TYPES OF IPOs
The IPO is a beneficial way in which various growth driven startups and companies offer their shares to the public to raise capital and to fuel their future growth. The process is straightforward. The company sells its shares to the major public in general. When the public purchases shares of their company’s equity, the entity gets a capital boost. Therefore, all the people invested in a particular company have the opportunity to acquire the fortunes of that company which is equivalent to the shareholding. If a company performs well and earns major profit, people in turn get mass money from their shares. If all goes well, the relationship between the public and company is usually beneficial.
TYPES OF IPO
There are 2 types of IPO and the explanation and difference between the two is very easy to understand. These 2 types are namely:
- Book Building Issue
- Fixed Price Issue
1. Book Building Issue:
In the book building issue, the price is revealed during the process of IPO. The company sets no fixed price in this IPO process, but there are two different price ranges or bands. The price on the lower bracket is known as the floor price and highest price band is referred to as the cap price. Nevertheless, investors interested in purchasing the shares have to make a bid within a demanding time before the company fixes the price.
The bidding is, however, done within the range of 20% set by the company or within a price range. Also, the company needs to clarify the shares they wish to sell to the investors. Towards the end, the final price depends entirely on the bids placed from the investors.
2. Fixed Price Issue:
Under the fixed price issue, the company defines a fixed price at which all their shares will be offered to the public and potential investors. To make this possible, a company hires a merchant banker or underwriter, an entity that will appraise and reduce the level of risk for the IPO raising public.
The underwriter finds out the current value of a company along with its future prospectus. Apart from finding, they also make an overview of the risk of all the investments and how it will reimburse the investors when they come across such enormous risk.
After analysing and gaining extensive understanding, they determine the price of a particular securities that should be fixed in order to raise reasonable capital for their companies. In this type, all investors know the price of securities decided by the company before the company goes public. They pay the total prices which are fixed while subscribing to the IPO of a particular company.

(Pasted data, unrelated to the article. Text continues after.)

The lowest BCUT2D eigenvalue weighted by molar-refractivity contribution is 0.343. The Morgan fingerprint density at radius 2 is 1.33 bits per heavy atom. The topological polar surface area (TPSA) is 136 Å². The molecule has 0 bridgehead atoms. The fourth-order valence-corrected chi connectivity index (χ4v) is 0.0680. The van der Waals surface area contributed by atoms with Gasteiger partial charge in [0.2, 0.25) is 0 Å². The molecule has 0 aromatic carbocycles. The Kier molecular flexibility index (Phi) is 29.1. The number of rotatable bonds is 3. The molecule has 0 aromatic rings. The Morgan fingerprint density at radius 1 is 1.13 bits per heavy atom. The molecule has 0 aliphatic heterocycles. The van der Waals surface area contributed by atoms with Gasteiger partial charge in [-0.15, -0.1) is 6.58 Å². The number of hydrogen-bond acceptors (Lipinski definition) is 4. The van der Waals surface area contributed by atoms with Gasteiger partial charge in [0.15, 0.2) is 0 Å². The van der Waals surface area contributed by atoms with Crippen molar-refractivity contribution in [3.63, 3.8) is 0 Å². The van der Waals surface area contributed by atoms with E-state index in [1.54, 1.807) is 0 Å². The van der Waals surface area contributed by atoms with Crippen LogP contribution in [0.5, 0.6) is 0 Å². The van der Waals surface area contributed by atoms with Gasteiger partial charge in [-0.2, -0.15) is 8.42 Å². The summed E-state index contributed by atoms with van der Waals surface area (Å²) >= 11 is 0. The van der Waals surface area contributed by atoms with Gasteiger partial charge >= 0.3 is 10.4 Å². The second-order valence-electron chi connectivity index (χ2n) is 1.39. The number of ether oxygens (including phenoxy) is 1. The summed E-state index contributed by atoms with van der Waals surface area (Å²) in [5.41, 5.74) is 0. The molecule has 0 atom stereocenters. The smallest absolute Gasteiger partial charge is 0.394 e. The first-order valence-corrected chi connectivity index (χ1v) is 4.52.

The difference between the two types of IPOs depends on the factors given below:
In a fixed price, investors have to pay 100% advance of the share price at the time of bidding. Whereas, in book building issues, the payment is made after the shares are allotted.
In a book building issue, the demand can be ascertained eerie day. Whereas, in a fixed price issue, the demand can be known only after ascertaining the closing of the issue.
In a book bidding issue, 35% are reserved for small investors, 35% of the allocations are reserved for QIB (Qualified Institutional Buyer) and the rest are reserved for the other categories of the investors. Whereas, in a fixed price issue, 50% of the allocations are reserved for those who have investments below Rs. 2 lacs and the remaining is given for high amount investors.
In a book building issue, the price is not certain and only the price range/band is initially fixed. Toward the end, the exact price is fixed after the closing date of the bid. Whereas in a fixed price issue, the price of the share is set on the first day of listing and later that fixed price is printed in the order document.
The number of fixed price IPOs is more than the book building IPOs because the company fixed the price of shares. However the capital which is accumulated from the book building issue is way more than the fixed price issued after there are price corrections in the market. In most of the cases, investors use book building issues because it quickly makes it place in the market itself without much hassle.